Parliament: KidStart scheme to start with 1,000 vulnerable children in second half of 2016

Minister for Social and Family Development Tan Chuan-Jin shared details of the KidStart scheme on Tuesday.
Minister for Social and Family Development Tan Chuan-Jin shared details of the KidStart scheme on Tuesday.PHOTO: LIANHE ZAOBAO

SINGAPORE - An initiative to help young children from disadvantaged families will be rolled out in five areas in the second half of this year.

The $20-million trial of the KidStart scheme will benefit 1,000 children aged up to six years and living in Bukit Merah, Kreta Ayer, Boon Lay, Taman Jurong and Geylang Serai in the first three years.

These children will be "proactively identified" by the Early Childhood Development Agency (ECDA) and other organisations such as family service centres, hospitals and pre-schools.

They could include those who come from families with poor, young or unwed parents, or with parents who are in jail.

The scheme will coordinate existing services across agencies, and will also extend new forms of support and monitor the children's progress.

For instance, they will get health and learning support, such as basic immunisations and placement in pre-schools.

Their parents will also get help to better care for the children and support them during their pre-school years and transition to primary school. Such help could be given through home visits, parent support groups, or reading courses at pre-schools.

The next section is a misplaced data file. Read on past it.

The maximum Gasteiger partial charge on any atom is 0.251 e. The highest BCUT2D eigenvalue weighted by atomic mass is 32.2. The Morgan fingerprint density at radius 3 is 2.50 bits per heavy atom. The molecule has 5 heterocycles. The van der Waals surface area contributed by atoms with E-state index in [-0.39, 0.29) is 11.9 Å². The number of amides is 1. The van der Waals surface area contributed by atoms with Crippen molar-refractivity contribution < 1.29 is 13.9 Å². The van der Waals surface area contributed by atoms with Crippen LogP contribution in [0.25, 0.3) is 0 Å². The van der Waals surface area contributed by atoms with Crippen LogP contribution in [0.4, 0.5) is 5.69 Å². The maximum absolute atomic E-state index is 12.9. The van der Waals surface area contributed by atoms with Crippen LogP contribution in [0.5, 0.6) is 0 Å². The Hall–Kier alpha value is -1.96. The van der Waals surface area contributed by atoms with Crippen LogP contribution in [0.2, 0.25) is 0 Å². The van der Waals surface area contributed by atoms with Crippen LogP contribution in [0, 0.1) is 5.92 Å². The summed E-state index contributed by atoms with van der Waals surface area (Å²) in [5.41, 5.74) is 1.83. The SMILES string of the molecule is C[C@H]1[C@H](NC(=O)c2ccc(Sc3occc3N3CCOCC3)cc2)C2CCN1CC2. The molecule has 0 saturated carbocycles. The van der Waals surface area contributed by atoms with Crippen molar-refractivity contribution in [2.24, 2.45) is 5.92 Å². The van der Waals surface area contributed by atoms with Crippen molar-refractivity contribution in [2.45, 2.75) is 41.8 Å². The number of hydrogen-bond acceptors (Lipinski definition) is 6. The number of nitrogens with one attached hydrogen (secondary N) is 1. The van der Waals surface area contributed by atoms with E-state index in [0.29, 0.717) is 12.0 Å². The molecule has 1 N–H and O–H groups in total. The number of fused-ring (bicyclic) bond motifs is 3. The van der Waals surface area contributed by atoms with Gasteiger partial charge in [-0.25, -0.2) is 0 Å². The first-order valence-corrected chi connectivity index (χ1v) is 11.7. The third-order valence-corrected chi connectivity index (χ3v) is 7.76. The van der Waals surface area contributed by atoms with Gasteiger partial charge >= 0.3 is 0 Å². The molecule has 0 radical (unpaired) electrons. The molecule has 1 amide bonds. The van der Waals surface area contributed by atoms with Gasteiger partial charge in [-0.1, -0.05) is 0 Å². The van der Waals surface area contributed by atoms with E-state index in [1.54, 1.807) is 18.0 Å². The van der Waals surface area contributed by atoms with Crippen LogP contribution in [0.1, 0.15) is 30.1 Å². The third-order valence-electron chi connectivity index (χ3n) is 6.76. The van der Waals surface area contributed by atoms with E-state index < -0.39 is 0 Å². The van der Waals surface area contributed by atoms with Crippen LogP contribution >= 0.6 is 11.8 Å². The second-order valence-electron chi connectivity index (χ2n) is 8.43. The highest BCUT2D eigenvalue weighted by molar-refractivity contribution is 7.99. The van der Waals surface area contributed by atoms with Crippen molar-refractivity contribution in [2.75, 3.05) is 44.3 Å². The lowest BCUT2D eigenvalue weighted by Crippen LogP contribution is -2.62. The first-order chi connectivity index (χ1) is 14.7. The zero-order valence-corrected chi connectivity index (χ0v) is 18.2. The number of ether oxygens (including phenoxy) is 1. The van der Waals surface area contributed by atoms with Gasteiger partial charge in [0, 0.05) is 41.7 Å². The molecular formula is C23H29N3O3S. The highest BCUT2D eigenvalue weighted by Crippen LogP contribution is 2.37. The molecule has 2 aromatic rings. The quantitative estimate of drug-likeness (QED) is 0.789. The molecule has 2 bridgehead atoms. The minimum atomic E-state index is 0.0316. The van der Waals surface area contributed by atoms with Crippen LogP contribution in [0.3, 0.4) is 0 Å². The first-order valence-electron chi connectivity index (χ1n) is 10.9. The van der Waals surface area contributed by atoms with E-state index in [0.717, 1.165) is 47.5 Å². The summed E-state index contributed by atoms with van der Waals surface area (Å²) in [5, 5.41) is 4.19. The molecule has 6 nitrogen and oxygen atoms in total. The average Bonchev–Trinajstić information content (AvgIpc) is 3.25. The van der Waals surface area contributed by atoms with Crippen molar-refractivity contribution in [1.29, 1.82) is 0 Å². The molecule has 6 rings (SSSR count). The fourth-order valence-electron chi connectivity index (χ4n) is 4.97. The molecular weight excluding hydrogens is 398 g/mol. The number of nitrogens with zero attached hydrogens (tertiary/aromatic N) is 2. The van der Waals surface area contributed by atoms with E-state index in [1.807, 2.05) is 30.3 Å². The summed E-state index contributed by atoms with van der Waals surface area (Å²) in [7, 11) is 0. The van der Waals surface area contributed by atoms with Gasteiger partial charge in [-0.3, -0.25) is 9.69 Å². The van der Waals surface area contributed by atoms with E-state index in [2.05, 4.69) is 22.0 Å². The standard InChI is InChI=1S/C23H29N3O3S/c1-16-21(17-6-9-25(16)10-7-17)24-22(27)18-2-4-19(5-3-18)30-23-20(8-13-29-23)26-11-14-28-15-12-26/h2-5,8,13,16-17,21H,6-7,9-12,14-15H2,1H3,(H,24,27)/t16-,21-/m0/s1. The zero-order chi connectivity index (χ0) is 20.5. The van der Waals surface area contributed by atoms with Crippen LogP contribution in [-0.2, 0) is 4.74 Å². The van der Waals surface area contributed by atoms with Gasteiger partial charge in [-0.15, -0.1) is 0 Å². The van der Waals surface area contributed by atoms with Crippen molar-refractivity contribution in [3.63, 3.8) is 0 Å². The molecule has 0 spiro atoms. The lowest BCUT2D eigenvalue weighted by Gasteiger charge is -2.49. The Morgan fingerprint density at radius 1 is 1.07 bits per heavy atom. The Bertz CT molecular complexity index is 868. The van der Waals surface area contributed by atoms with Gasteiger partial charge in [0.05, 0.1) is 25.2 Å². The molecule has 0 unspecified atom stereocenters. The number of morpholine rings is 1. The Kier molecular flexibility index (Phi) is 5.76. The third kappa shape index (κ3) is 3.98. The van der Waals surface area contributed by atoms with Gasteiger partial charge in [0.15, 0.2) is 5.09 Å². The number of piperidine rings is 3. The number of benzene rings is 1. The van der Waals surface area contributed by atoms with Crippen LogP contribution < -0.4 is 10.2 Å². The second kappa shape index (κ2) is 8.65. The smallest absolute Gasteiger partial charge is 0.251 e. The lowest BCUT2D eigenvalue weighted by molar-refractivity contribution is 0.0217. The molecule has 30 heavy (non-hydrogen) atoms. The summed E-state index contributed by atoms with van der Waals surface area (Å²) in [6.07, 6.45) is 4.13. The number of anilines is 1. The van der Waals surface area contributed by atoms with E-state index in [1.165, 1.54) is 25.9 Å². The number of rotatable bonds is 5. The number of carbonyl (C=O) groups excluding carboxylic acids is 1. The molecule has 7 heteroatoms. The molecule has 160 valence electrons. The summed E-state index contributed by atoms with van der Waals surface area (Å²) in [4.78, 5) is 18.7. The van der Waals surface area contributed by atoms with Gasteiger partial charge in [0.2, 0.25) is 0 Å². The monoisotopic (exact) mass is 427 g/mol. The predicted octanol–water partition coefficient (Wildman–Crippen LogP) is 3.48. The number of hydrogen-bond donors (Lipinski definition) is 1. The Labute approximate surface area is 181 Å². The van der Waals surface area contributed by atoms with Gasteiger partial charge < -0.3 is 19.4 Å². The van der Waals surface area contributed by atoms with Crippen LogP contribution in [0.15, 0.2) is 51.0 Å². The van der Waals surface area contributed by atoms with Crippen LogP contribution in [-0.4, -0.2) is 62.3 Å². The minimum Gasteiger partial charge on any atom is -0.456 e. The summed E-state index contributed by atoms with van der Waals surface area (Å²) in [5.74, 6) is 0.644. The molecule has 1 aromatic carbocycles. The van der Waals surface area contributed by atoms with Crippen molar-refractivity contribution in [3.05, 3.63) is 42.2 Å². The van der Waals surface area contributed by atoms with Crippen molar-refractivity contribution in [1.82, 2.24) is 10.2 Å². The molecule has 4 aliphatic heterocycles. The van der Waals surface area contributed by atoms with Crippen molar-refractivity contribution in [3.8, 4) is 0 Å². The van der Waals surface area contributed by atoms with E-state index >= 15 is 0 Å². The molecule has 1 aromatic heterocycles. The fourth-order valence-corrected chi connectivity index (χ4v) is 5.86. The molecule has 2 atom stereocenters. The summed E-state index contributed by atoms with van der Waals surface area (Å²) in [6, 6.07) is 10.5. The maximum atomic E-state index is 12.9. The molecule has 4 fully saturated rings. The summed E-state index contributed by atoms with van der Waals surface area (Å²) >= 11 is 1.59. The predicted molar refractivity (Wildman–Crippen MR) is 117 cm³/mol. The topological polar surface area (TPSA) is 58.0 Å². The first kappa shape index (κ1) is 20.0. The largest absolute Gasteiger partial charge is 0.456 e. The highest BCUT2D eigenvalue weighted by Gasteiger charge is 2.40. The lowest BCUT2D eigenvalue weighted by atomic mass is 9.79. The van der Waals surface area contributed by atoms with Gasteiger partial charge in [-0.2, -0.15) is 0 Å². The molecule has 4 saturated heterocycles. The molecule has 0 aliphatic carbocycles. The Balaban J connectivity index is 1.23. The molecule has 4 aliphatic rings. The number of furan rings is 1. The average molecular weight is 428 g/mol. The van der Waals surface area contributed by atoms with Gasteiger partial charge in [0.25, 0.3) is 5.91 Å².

These details of the KidStart scheme, first announced by Finance Minister Heng Swee Keat in his Budget speech in March, were given by Minister for Social and Family Development Tan Chuan-Jin on Tuesday (April 12).

 
 
 

Said Mr Tan during the debate on his ministry's budget: "Some children, because of complex family circumstances, already lag behind developmentally even in their early years... In order to help these children, we must go upstream and provide additional support."

The ECDA said it wanted to "start small and focused" as the KidStart scheme is taking a new approach, and starting small allows it to refine the way services are delivered before evaluating if, and how, the scheme can be offered in more areas.

Mr Tan added: "I want this model to work. And I want to be able to ramp up and help more children."

While the cost of KidStart works out to an average of $20,000 per child, ECDA said the actual cost per child will depend on the child's needs and services required, so this could range "from a few hundred to a few thousand dollars each year".

Meanwhile, ECDA has set up a programme office to work with government agencies, social service offices, hospitals and community partners to implement KidStart.

Suitable families will be contacted and asked if they want to take part.